“There are some key operators that could be locked out under a lottery model that I’m sure are working diligently to get in,” Sherman said.

Single-Provider Model Issues

This sole-source plan would upset all sportsbook operators (beyond the winning bidder) and has already drawn scrutiny from industry advocates at large.

Cuomo argued on Wednesday that the sole-source model would provide 10 times the direct tax revenues as a multi-operator model, saying a competitive model benefits casinos, while a lone provider benefits state coffers. This view has been rejected by industry stakeholders, pointing to struggling markets in Oregon and Washington D.C., both of which allow only a single, lottery-controlled legal option for mobile betting.

“If you want to maximize revenues you want to create a competitive market, not one walled off in a garden all its own that’s simply run by the lottery,” Sherman said.

Virginia and Tennessee are both technically under their respective state lottery’s purviews but are merely the regulatory bodies (not lone providers), and each allows a competitive, multi-operator marketplace. New Hampshire’s 2019 sports betting law permitted multiple operators, but DraftKings outbid all competitors for a de facto online sports betting monopoly.

The problem with even that New Hampshire approach, Sherman said, is that it still doesn’t attract enough customers away from the black market.

For example, a solitary provider that gives 45% of its revenue to a state government may seem more enticing than a group of sportsbooks that all give 15% or less. But in the long term, the individual provider is not able to keep up with the far larger black market of offshore sites and unlicensed bookies.

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Sherman said it requires competing options with many top sports betting brands in order for sports betting to be financially worth pursuing for the government, as well as both sportsbooks and their customers.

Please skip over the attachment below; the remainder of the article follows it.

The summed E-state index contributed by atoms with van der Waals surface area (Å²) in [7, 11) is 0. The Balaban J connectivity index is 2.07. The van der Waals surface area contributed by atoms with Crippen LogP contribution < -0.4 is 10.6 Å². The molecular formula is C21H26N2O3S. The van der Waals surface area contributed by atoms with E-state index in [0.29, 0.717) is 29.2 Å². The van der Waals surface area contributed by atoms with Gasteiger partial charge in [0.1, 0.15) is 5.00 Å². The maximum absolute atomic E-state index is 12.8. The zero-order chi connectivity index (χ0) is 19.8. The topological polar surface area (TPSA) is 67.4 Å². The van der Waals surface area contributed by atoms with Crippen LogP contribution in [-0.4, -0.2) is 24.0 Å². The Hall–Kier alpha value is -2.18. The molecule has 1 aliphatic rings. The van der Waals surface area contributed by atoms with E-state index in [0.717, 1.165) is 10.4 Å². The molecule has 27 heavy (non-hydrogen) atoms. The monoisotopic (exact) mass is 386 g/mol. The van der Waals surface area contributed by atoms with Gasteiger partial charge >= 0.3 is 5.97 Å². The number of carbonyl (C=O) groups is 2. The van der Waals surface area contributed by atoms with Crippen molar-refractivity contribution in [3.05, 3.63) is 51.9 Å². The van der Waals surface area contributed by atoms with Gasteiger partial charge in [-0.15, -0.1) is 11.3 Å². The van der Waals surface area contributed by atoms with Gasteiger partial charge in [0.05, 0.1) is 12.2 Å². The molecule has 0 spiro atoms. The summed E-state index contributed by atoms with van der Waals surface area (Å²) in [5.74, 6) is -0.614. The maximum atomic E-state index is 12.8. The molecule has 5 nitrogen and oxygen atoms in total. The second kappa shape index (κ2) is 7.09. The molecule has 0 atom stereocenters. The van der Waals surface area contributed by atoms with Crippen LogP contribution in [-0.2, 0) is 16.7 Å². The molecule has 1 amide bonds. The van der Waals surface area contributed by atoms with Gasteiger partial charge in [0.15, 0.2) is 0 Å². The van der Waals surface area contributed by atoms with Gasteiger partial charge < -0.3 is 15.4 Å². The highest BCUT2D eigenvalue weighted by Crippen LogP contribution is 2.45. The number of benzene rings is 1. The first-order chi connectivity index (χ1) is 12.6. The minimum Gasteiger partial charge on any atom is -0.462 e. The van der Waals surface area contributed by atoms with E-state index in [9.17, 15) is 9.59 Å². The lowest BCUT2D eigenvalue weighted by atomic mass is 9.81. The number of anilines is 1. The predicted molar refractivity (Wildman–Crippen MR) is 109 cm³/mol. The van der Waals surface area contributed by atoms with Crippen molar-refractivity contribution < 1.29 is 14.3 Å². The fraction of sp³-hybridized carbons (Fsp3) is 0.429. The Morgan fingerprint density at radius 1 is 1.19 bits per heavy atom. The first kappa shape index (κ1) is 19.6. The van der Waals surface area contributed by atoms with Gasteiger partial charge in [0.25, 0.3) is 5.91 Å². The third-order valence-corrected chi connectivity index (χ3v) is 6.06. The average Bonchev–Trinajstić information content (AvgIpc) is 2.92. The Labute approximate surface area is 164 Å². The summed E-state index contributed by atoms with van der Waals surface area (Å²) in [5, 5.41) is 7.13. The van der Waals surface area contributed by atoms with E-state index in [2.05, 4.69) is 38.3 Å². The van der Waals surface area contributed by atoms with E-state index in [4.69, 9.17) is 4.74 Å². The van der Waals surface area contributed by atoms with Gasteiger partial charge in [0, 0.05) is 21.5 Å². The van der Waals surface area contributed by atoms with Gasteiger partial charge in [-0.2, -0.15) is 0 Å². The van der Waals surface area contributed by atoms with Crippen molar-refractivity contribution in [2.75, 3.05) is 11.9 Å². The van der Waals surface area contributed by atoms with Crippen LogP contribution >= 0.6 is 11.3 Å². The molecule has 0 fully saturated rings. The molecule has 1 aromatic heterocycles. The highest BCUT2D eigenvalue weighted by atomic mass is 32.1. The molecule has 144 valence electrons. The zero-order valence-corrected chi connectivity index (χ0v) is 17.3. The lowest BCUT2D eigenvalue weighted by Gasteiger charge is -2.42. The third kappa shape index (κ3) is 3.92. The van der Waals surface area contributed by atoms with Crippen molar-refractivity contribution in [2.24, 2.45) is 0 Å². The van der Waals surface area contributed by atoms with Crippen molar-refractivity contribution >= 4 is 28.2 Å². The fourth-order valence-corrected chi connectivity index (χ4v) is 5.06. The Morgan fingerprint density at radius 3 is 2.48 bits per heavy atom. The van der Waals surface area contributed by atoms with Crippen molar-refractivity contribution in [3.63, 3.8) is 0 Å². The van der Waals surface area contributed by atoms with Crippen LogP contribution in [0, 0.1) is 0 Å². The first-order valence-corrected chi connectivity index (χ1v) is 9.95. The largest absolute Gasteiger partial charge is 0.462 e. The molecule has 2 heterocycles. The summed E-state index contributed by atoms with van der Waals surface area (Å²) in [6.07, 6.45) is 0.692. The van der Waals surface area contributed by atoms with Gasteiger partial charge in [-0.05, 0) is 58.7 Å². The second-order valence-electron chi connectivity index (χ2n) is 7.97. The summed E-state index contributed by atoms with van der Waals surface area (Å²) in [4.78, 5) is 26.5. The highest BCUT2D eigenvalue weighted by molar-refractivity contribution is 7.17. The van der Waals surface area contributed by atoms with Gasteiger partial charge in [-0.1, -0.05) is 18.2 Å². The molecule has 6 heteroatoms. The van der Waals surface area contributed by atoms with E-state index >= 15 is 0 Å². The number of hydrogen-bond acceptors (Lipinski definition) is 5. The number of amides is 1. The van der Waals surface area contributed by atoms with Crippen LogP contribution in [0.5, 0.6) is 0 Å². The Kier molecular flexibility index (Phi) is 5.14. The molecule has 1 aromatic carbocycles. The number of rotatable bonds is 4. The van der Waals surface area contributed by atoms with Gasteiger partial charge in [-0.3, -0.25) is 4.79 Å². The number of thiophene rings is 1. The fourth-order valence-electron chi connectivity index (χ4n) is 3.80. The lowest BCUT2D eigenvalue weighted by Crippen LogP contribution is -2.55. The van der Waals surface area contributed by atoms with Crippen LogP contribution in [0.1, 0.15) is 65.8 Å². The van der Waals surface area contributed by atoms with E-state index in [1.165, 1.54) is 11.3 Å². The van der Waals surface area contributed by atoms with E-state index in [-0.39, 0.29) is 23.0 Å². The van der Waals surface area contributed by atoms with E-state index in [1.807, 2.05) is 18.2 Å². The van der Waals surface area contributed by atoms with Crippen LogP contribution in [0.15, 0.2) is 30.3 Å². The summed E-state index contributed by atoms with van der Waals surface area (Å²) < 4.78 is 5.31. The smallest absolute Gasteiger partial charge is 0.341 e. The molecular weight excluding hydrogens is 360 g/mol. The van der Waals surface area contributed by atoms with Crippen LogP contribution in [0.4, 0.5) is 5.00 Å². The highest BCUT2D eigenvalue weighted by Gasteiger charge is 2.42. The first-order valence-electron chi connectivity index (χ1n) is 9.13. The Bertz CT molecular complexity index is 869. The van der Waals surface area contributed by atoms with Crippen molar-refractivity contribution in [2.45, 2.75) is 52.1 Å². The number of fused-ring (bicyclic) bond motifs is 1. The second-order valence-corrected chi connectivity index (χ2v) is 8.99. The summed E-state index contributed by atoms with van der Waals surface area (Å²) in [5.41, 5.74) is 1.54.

“I hope we don’t end up with lottery,” Sherman said. “It’s a lose-lose situation, especially for the people of New York.”

Legislative Debates Await

Sherman said he believed the single-operator plan is just the starting point for negotiations, partially because it already faces massive headwinds in the statehouse. Advocates have spent years crafting a competitive online marketplace that would allow commercial, Native American and racino gaming centers — as well as sporting venues — to apply for at least one mobile license.

Cuomo’s fellow Democrats in the state legislature have largely spearheaded sports betting efforts in recent years, only to be thwarted when the governor dismissed online sports betting’s revenue potential and argued it needed a constitutional amendment to be conducted in the first place. Now facing the largest budget gap in state history, Cuomo is pursuing online sports betting, marijuana legalization and nearly any other avenue that could generate revenues without more painful spending cuts.

It remains to be seen whether the lawmakers Cuomo kept at bay for so long will warm to a model counterintuitive to their long-sought-after plans.

New York law requires budget finalization by April 1, giving lawmakers limited time to figure out not just sports betting, but a host of more financially consequential decisions. Even Cuomo’s projection of $500 million in sports betting tax revenue is just a small part of the estimated $15 billion budget deficit New York officials will have to resolve in the coming months.

Despite these challenges, Cuomo’s endorsement is a step in the right direction, Sherman said. The key now comes to legislating a competitive online market — a process that is just beginning.

“We were in pregame before now,” Sherman said. “Now we’re in the first inning.”